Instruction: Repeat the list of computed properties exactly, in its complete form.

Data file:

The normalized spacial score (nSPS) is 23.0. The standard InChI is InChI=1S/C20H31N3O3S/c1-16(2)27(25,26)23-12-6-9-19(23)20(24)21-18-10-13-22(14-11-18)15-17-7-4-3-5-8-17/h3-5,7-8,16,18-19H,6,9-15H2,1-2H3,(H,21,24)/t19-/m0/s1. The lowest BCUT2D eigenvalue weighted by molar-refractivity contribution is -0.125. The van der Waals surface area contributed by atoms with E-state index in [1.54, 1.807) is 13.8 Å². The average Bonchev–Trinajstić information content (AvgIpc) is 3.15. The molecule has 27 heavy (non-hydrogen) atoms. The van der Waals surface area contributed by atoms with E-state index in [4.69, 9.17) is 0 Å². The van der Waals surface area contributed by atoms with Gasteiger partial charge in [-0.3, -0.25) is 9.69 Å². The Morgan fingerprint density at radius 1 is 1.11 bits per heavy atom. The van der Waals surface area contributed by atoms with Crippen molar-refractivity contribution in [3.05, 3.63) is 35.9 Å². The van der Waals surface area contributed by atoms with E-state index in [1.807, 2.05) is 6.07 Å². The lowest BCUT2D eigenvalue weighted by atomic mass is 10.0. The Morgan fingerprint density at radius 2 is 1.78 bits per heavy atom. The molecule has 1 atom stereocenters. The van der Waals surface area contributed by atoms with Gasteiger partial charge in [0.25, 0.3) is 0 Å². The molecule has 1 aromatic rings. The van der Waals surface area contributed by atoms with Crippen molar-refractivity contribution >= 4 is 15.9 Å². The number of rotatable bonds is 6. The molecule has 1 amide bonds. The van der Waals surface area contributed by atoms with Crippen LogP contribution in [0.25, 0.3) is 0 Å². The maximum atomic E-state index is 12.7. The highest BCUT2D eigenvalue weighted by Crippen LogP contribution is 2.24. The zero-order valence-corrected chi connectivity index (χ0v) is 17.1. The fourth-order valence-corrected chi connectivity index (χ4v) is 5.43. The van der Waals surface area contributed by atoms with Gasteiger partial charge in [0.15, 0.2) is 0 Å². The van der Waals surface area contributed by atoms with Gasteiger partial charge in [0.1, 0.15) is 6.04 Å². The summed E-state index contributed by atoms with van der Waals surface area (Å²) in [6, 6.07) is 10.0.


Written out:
The normalized spacial score (nSPS) is 23.0. The standard InChI is InChI=1S/C20H31N3O3S/c1-16(2)27(25,26)23-12-6-9-19(23)20(24)21-18-10-13-22(14-11-18)15-17-7-4-3-5-8-17/h3-5,7-8,16,18-19H,6,9-15H2,1-2H3,(H,21,24)/t19-/m0/s1. The lowest BCUT2D eigenvalue weighted by molar-refractivity contribution is -0.125. The van der Waals surface area contributed by atoms with E-state index in [1.54, 1.807) is 13.8 Å². The average Bonchev–Trinajstić information content (AvgIpc) is 3.15. The molecule has 27 heavy (non-hydrogen) atoms. The van der Waals surface area contributed by atoms with E-state index in [4.69, 9.17) is 0 Å². The van der Waals surface area contributed by atoms with Gasteiger partial charge in [-0.3, -0.25) is 9.69 Å². The Morgan fingerprint density at radius 1 is 1.11 bits per heavy atom. The van der Waals surface area contributed by atoms with Crippen molar-refractivity contribution in [3.05, 3.63) is 35.9 Å². The van der Waals surface area contributed by atoms with E-state index in [1.807, 2.05) is 6.07 Å². The lowest BCUT2D eigenvalue weighted by atomic mass is 10.0. The Morgan fingerprint density at radius 2 is 1.78 bits per heavy atom. The molecule has 1 atom stereocenters. The van der Waals surface area contributed by atoms with Gasteiger partial charge in [0.25, 0.3) is 0 Å². The molecule has 1 aromatic rings. The van der Waals surface area contributed by atoms with Crippen molar-refractivity contribution >= 4 is 15.9 Å². The number of rotatable bonds is 6. The molecule has 1 amide bonds. The van der Waals surface area contributed by atoms with Crippen LogP contribution in [0.25, 0.3) is 0 Å². The maximum atomic E-state index is 12.7. The highest BCUT2D eigenvalue weighted by Crippen LogP contribution is 2.24. The zero-order valence-corrected chi connectivity index (χ0v) is 17.1. The fourth-order valence-corrected chi connectivity index (χ4v) is 5.43. The van der Waals surface area contributed by atoms with Gasteiger partial charge in [0.15, 0.2) is 0 Å². The van der Waals surface area contributed by atoms with Gasteiger partial charge in [0.1, 0.15) is 6.04 Å². The summed E-state index contributed by atoms with van der Waals surface area (Å²) in [6, 6.07) is 10.0.